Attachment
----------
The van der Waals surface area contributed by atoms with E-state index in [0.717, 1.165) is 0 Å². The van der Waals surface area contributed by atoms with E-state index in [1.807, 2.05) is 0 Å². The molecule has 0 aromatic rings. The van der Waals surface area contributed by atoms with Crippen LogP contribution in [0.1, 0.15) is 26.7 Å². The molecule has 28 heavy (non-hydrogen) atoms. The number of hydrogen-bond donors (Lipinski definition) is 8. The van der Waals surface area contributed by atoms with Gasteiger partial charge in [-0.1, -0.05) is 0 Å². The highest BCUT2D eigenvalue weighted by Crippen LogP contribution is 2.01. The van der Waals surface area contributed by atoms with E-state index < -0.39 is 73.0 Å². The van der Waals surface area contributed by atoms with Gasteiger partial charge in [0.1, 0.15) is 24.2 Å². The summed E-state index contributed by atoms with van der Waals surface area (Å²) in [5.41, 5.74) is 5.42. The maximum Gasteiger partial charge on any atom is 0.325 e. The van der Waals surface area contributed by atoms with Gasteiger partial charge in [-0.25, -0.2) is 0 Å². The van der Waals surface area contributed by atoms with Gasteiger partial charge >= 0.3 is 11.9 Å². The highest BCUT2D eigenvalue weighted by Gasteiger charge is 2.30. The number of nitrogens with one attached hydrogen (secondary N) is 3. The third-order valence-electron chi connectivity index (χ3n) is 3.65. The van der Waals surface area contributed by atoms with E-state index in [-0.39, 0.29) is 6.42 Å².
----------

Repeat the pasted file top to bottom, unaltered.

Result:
The van der Waals surface area contributed by atoms with E-state index in [0.717, 1.165) is 0 Å². The van der Waals surface area contributed by atoms with E-state index in [1.807, 2.05) is 0 Å². The molecule has 0 aromatic rings. The van der Waals surface area contributed by atoms with Crippen LogP contribution in [0.1, 0.15) is 26.7 Å². The molecule has 28 heavy (non-hydrogen) atoms. The number of hydrogen-bond donors (Lipinski definition) is 8. The van der Waals surface area contributed by atoms with Gasteiger partial charge in [-0.1, -0.05) is 0 Å². The highest BCUT2D eigenvalue weighted by Crippen LogP contribution is 2.01. The van der Waals surface area contributed by atoms with E-state index < -0.39 is 73.0 Å². The van der Waals surface area contributed by atoms with Gasteiger partial charge in [0.1, 0.15) is 24.2 Å². The summed E-state index contributed by atoms with van der Waals surface area (Å²) in [5.41, 5.74) is 5.42. The maximum Gasteiger partial charge on any atom is 0.325 e. The van der Waals surface area contributed by atoms with Gasteiger partial charge in [-0.25, -0.2) is 0 Å². The van der Waals surface area contributed by atoms with Gasteiger partial charge >= 0.3 is 11.9 Å². The highest BCUT2D eigenvalue weighted by Gasteiger charge is 2.30. The number of nitrogens with one attached hydrogen (secondary N) is 3. The third-order valence-electron chi connectivity index (χ3n) is 3.65. The van der Waals surface area contributed by atoms with E-state index in [-0.39, 0.29) is 6.42 Å².